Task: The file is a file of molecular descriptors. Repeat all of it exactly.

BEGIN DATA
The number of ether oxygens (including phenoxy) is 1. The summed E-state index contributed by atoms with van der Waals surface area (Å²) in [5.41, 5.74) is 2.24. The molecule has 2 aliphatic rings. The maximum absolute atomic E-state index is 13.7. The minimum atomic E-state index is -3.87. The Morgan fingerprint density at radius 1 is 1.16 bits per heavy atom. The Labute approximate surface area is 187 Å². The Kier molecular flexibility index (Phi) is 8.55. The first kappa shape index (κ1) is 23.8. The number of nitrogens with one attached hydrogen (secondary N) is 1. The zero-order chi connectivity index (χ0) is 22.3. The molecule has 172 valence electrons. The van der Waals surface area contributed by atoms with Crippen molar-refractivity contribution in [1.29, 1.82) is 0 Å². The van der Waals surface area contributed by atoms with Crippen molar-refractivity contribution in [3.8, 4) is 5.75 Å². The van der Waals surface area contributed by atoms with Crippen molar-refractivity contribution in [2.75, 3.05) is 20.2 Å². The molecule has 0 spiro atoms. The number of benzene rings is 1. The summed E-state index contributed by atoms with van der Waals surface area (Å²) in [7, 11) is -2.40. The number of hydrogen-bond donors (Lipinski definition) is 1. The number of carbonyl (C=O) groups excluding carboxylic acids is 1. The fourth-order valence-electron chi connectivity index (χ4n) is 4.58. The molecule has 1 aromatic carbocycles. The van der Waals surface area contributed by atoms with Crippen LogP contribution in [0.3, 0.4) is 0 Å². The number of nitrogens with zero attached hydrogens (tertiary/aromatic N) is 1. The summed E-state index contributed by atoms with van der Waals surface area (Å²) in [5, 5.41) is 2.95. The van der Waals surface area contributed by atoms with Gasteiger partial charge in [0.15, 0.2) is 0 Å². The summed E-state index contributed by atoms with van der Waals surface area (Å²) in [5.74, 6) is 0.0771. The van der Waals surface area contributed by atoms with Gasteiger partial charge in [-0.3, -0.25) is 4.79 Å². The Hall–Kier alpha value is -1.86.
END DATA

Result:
The number of ether oxygens (including phenoxy) is 1. The summed E-state index contributed by atoms with van der Waals surface area (Å²) in [5.41, 5.74) is 2.24. The molecule has 2 aliphatic rings. The maximum absolute atomic E-state index is 13.7. The minimum atomic E-state index is -3.87. The Morgan fingerprint density at radius 1 is 1.16 bits per heavy atom. The Labute approximate surface area is 187 Å². The Kier molecular flexibility index (Phi) is 8.55. The first kappa shape index (κ1) is 23.8. The number of nitrogens with one attached hydrogen (secondary N) is 1. The zero-order chi connectivity index (χ0) is 22.3. The molecule has 172 valence electrons. The van der Waals surface area contributed by atoms with Crippen molar-refractivity contribution in [1.29, 1.82) is 0 Å². The van der Waals surface area contributed by atoms with Crippen molar-refractivity contribution in [3.8, 4) is 5.75 Å². The van der Waals surface area contributed by atoms with Crippen molar-refractivity contribution in [2.75, 3.05) is 20.2 Å². The molecule has 0 spiro atoms. The number of benzene rings is 1. The summed E-state index contributed by atoms with van der Waals surface area (Å²) in [7, 11) is -2.40. The number of hydrogen-bond donors (Lipinski definition) is 1. The number of carbonyl (C=O) groups excluding carboxylic acids is 1. The fourth-order valence-electron chi connectivity index (χ4n) is 4.58. The molecule has 1 aromatic carbocycles. The van der Waals surface area contributed by atoms with Crippen LogP contribution in [0.3, 0.4) is 0 Å². The number of nitrogens with zero attached hydrogens (tertiary/aromatic N) is 1. The summed E-state index contributed by atoms with van der Waals surface area (Å²) in [5, 5.41) is 2.95. The van der Waals surface area contributed by atoms with Gasteiger partial charge in [0.15, 0.2) is 0 Å². The summed E-state index contributed by atoms with van der Waals surface area (Å²) in [5.74, 6) is 0.0771. The van der Waals surface area contributed by atoms with Gasteiger partial charge in [-0.3, -0.25) is 4.79 Å². The Hall–Kier alpha value is -1.86.